Containers and landmarks

Should

Containers should be used to describe page/screen structure, as supported by the platform.

Description

The visual layout of a page or screen groups elements to help people understand the structure of the content. Containers help assistive technology, such as screen readers, to describe groups of elements so that people who cannot see the visual layout can also understand the content structure. Screen reader users can also use containers and landmarks to quickly navigate within a page or screen.

Semantic structural elements and/or ARIA landmarks are available for HTML. Structural containers are available for native apps.

IOS

Use standard iOS navigational and structural views. Use of these views will allow for navigation using containers with a screen reader. Use UINavigationBar, UITabBar and other standard navigational structures.

ANDROID

Not applicable for native apps. Android accessibility only interacts with a single element at a time and does not have a mechanism to navigate by container and does not indicate entrance or exit from containers.

HTML

Use ARIA landmark roles or HTML5 sectioning elements to describe document structure and outline different parts of the page, such as navigation, main content and footer info.

Landmark roles include: banner, navigation, search, main, complementary, article, section, and contentinfo.

Equivalent HTML5 elements include: header, nav, main, aside, article,section, and footer. These elements have default landmark roles and do not require an ARIA role attribute to be set.

For more information refer to the W3C HTML5 Sectioning Elements: ARIA Landmarks Example.

HTML example

<div id="header" role="banner">
    <div id="logo">...</div>
    <h1>BBC</h1>
    <div id="nav" role="navigation">
        <ul>
            <li>Weather</li>
            <li>Sport</li>
            <li>Travel</li>
        </ul>
    </div>
</div>
<div id="content" role="main"> ... </div>
<div id="related-content" role="complementary"> ... </div>
<div id="footer" role="contentinfo">
    <p>BBC 2016</p>
    <ul> ... </ul>
</div>                        
<header>
    <div id="logo">...</div>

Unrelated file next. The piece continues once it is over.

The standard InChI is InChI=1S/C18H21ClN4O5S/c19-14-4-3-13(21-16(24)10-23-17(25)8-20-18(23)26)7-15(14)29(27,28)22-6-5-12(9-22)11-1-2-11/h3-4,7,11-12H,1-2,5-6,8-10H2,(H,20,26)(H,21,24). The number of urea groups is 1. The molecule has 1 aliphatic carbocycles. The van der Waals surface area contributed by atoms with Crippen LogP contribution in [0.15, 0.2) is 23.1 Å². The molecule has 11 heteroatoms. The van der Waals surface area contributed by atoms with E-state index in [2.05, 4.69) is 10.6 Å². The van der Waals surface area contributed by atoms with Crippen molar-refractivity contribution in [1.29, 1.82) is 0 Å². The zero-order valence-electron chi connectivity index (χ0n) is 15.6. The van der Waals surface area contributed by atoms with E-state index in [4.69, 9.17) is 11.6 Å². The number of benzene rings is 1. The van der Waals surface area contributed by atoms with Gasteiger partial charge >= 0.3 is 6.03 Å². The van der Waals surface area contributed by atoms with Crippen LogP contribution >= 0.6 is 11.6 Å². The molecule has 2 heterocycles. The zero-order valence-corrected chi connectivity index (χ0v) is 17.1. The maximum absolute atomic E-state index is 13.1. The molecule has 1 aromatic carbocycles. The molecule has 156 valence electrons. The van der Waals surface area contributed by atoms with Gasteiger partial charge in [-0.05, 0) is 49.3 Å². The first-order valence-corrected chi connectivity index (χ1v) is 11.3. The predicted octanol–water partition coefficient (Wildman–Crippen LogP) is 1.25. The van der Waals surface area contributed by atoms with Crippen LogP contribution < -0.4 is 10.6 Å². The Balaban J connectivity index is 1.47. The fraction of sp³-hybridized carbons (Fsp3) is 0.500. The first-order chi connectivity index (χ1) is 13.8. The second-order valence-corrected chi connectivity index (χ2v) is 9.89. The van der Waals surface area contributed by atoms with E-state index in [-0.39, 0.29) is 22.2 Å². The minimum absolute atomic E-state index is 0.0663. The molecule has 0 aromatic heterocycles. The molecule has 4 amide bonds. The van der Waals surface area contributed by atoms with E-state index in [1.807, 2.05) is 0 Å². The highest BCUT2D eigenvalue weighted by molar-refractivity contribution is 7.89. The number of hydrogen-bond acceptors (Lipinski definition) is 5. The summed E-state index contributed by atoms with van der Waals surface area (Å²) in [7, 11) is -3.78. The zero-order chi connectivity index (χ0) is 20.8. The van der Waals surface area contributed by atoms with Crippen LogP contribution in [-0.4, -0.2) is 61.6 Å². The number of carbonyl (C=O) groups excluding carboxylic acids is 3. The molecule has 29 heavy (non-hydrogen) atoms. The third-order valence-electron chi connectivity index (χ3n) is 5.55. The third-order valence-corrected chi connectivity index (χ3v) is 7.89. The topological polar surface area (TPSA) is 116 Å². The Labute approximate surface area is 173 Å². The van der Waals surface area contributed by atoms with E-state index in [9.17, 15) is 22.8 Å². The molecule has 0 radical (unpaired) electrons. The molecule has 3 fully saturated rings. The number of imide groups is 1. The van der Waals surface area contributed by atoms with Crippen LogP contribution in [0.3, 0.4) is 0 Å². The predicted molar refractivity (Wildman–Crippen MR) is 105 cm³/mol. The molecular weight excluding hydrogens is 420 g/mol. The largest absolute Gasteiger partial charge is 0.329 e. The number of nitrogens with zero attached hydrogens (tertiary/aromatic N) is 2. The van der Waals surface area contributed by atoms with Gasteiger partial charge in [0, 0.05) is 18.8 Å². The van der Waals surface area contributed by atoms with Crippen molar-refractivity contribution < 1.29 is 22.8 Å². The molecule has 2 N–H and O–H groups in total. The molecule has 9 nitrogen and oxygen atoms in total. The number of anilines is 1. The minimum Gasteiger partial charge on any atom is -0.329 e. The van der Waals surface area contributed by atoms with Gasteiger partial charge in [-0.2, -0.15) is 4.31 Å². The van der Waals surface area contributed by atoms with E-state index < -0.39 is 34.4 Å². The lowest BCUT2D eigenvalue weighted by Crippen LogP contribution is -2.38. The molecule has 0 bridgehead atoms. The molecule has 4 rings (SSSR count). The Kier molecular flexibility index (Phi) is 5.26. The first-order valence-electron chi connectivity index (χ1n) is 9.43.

<h1>BBC</h1>
    <nav>
        <ul>
            <li>Weather</li>
            <li>Sport</li>
            <li>Travel</li>
        </ul>
    </nav>
</header>
<main> ... </main>
<aside> ... </aside>
<footer>
    <p>BBC 2016</p>
    <ul> ... </ul>
</footer>                        
<div id="header">
    <div id="logo">...</div>
    <h1>BBC</h1>
    <div id="nav">
        <ul>
            <li>Weather</li>
            <li>Sport</li>
            <li>Travel</li>
        </ul>
    </div>
</div>
<div id="content"> ...</div>
<div id="related-content"> ...</div>
<div id="footer">
    <p>BBC 2012</p>
    <ul> ... </ul>
</div>                        

TESTING

 

Procedures
  1. Activate a screen reader.
  2. Verify that containers are used to structure the page:
    • For HTML pages these must be appropriate sectioning elements, or non-semantic containers with an ARIA landmark role, for each part of the page that has an equivalent ARIA landmark,
    • For HTML pages in mobile Safari each part of the page that has an equivalent ARIA landmark must be navigable by selecting 'Landmarks' in the Rotor menu.
    • For HTML pages in mobile Chrome each part of the page that has an equivalent ARIA landmark must be navigable by selecting 'Headings and landmarks' in the Local context menu.
Results

The following check is true:

  • The page is structured with appropriate containers:
    • HTML pages announced appropriate containers for each part of the page with an ARIA equivalent landmark;
    • iOS pages containers could be navigated to as landmarks;
    • Android pages containers could be navigated to as landmarks.